I’ve been busy recently moving myself and family back to our native Australia (though “native” there is a dubious term for my kids who have both lived their entire lives in Europe). We’re in “the Nation’s capital” Canberra now, and very cold it is too (for those northern hemispherarians who seem to think July is summer universally, and there’s always snow at Christmas: not down here matey!)
In this post I want to announce that I’ve taken a position as FIM consultant with Unify Solutions, and also to link to a new article on the technet wiki written by my now-colleague Bob Bradley (aka UnifyBob): FIM data modelling and sync design: reference attributes vs. string attributes.
The basic message of this article is that it’s very often better to create a new object type, even though that’s not the immediately obvious thing. Bob uses the example of a person’s “Position” (or job), of which there may be more than one. I raised this point using another specific example in my post Why create a Delegation resource type in the FIM Portal. You could equally apply the notion to anything a person may have more than one of: think roles, applications, equipment… Or a potentially changeable thing that applies to multiple people: think office, cost center, manager.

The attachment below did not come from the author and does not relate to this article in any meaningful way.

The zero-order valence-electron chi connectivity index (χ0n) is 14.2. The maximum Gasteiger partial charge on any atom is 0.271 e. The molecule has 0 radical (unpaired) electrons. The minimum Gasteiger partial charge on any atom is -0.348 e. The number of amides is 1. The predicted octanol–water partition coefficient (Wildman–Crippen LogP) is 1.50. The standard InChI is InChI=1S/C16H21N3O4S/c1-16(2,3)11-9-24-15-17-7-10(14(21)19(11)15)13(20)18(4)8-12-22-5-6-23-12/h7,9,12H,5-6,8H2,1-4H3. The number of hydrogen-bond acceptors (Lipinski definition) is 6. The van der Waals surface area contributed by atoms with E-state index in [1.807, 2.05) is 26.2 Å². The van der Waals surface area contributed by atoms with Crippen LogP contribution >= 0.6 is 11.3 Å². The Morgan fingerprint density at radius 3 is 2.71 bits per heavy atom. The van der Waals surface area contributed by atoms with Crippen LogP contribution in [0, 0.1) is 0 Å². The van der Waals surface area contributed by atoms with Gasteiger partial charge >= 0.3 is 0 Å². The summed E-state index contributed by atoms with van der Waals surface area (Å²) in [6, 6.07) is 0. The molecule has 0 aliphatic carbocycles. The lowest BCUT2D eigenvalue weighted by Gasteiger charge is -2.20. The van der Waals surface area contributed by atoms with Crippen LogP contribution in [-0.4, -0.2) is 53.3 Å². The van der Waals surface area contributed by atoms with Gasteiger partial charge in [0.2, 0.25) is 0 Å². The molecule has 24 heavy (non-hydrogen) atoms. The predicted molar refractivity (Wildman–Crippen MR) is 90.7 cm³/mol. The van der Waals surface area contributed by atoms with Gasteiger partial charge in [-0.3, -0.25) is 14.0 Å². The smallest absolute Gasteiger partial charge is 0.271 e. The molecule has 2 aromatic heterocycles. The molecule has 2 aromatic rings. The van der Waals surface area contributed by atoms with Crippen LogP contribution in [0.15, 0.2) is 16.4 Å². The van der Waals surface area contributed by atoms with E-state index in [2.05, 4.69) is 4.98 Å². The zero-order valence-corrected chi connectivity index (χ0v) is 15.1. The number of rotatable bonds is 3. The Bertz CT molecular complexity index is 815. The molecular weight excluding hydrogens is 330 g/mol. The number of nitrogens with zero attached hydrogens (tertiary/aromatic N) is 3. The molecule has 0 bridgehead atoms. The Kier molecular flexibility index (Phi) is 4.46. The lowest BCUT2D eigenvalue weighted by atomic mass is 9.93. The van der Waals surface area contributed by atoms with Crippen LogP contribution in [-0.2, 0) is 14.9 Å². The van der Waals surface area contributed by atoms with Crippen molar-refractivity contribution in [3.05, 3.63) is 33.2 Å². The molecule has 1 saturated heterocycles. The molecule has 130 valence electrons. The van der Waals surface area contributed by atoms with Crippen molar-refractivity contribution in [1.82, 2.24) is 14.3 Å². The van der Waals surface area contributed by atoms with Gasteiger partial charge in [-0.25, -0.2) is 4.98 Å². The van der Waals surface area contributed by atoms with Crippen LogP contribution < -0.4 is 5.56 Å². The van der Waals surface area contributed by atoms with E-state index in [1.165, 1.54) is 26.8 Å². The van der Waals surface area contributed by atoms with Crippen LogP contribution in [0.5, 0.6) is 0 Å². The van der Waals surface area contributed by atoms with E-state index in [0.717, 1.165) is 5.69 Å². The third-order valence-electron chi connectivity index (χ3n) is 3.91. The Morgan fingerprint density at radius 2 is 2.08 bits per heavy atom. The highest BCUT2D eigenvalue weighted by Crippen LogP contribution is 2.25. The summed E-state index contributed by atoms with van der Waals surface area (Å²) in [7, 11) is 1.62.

The other thing that Bob demonstrates in his article is how you should work through your architecture choices before committing, looking particularly at how it will scale. I mentioned the importance of this just the other day, but it’s always helpful to see an example spelled out the way Bob has done.
The final point is that this approach will requie extra data manipulation. Bob mentions Unify products which I’ll post about when I’ve learnt them properly. My usual approach would be to manipulate the data in SQL, generating the new object types and the references there. Extra upfront effort yes, but well worth it for the simpler and more scalable system you’ll get.